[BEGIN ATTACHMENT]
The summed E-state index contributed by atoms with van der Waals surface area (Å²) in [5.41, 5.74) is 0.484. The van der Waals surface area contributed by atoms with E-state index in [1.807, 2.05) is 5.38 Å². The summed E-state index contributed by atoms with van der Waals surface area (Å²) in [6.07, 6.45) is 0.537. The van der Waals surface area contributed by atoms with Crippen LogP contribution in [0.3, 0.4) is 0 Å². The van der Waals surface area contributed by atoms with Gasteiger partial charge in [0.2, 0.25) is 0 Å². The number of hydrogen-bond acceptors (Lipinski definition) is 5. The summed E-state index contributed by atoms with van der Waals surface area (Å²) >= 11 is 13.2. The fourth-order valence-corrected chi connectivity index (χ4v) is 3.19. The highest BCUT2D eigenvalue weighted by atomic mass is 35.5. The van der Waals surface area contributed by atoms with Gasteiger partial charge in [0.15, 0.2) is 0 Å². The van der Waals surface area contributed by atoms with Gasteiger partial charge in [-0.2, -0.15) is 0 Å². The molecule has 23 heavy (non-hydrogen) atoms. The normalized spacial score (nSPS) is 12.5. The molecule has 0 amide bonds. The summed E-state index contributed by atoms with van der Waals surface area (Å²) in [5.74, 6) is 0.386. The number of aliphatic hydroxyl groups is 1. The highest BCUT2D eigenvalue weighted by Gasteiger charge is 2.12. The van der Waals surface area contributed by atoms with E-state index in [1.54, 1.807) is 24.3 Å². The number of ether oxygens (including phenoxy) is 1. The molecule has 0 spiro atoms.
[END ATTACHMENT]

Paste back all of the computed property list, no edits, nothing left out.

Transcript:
The summed E-state index contributed by atoms with van der Waals surface area (Å²) in [5.41, 5.74) is 0.484. The van der Waals surface area contributed by atoms with E-state index in [1.807, 2.05) is 5.38 Å². The summed E-state index contributed by atoms with van der Waals surface area (Å²) in [6.07, 6.45) is 0.537. The van der Waals surface area contributed by atoms with Crippen LogP contribution in [0.3, 0.4) is 0 Å². The van der Waals surface area contributed by atoms with Gasteiger partial charge in [0.2, 0.25) is 0 Å². The number of hydrogen-bond acceptors (Lipinski definition) is 5. The summed E-state index contributed by atoms with van der Waals surface area (Å²) >= 11 is 13.2. The fourth-order valence-corrected chi connectivity index (χ4v) is 3.19. The highest BCUT2D eigenvalue weighted by atomic mass is 35.5. The van der Waals surface area contributed by atoms with Gasteiger partial charge in [0.15, 0.2) is 0 Å². The van der Waals surface area contributed by atoms with Gasteiger partial charge in [-0.2, -0.15) is 0 Å². The molecule has 23 heavy (non-hydrogen) atoms. The normalized spacial score (nSPS) is 12.5. The molecule has 0 amide bonds. The summed E-state index contributed by atoms with van der Waals surface area (Å²) in [5.74, 6) is 0.386. The number of aliphatic hydroxyl groups is 1. The highest BCUT2D eigenvalue weighted by Gasteiger charge is 2.12. The van der Waals surface area contributed by atoms with E-state index in [1.54, 1.807) is 24.3 Å². The number of ether oxygens (including phenoxy) is 1. The molecule has 0 spiro atoms.